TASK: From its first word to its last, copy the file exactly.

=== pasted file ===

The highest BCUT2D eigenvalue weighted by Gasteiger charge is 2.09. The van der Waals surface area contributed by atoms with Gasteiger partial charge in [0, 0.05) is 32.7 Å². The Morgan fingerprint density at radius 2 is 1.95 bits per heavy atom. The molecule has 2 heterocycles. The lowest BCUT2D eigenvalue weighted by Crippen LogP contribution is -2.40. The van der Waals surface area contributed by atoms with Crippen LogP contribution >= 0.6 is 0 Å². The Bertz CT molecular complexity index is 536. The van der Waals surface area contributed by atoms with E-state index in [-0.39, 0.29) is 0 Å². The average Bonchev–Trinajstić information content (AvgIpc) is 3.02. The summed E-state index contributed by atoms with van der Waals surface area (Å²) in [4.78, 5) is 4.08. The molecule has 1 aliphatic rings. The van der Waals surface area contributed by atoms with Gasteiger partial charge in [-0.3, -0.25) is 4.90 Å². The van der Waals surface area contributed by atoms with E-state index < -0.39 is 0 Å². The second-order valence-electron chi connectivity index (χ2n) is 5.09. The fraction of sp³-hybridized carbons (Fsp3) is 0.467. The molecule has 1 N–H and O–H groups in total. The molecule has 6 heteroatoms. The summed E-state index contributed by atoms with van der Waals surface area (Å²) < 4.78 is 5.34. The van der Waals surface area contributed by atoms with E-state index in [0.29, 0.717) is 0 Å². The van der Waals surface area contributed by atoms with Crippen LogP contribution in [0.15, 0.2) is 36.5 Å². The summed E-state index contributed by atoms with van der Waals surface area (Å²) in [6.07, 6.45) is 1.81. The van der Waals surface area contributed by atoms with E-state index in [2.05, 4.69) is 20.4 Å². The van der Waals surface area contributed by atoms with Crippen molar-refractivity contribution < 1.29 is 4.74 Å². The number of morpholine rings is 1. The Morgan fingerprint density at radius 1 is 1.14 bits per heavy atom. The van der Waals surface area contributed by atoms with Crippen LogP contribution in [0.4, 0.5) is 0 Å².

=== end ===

The highest BCUT2D eigenvalue weighted by Gasteiger charge is 2.09. The van der Waals surface area contributed by atoms with Gasteiger partial charge in [0, 0.05) is 32.7 Å². The Morgan fingerprint density at radius 2 is 1.95 bits per heavy atom. The molecule has 2 heterocycles. The lowest BCUT2D eigenvalue weighted by Crippen LogP contribution is -2.40. The van der Waals surface area contributed by atoms with Crippen LogP contribution >= 0.6 is 0 Å². The Bertz CT molecular complexity index is 536. The van der Waals surface area contributed by atoms with E-state index in [-0.39, 0.29) is 0 Å². The average Bonchev–Trinajstić information content (AvgIpc) is 3.02. The summed E-state index contributed by atoms with van der Waals surface area (Å²) in [4.78, 5) is 4.08. The molecule has 1 aliphatic rings. The van der Waals surface area contributed by atoms with Gasteiger partial charge in [-0.3, -0.25) is 4.90 Å². The van der Waals surface area contributed by atoms with E-state index < -0.39 is 0 Å². The second-order valence-electron chi connectivity index (χ2n) is 5.09. The fraction of sp³-hybridized carbons (Fsp3) is 0.467. The molecule has 1 N–H and O–H groups in total. The molecule has 6 heteroatoms. The summed E-state index contributed by atoms with van der Waals surface area (Å²) < 4.78 is 5.34. The van der Waals surface area contributed by atoms with E-state index in [0.29, 0.717) is 0 Å². The van der Waals surface area contributed by atoms with Crippen LogP contribution in [0.15, 0.2) is 36.5 Å². The summed E-state index contributed by atoms with van der Waals surface area (Å²) in [6.07, 6.45) is 1.81. The van der Waals surface area contributed by atoms with E-state index in [2.05, 4.69) is 20.4 Å². The van der Waals surface area contributed by atoms with Crippen molar-refractivity contribution < 1.29 is 4.74 Å². The number of morpholine rings is 1. The Morgan fingerprint density at radius 1 is 1.14 bits per heavy atom. The van der Waals surface area contributed by atoms with Crippen LogP contribution in [0.4, 0.5) is 0 Å².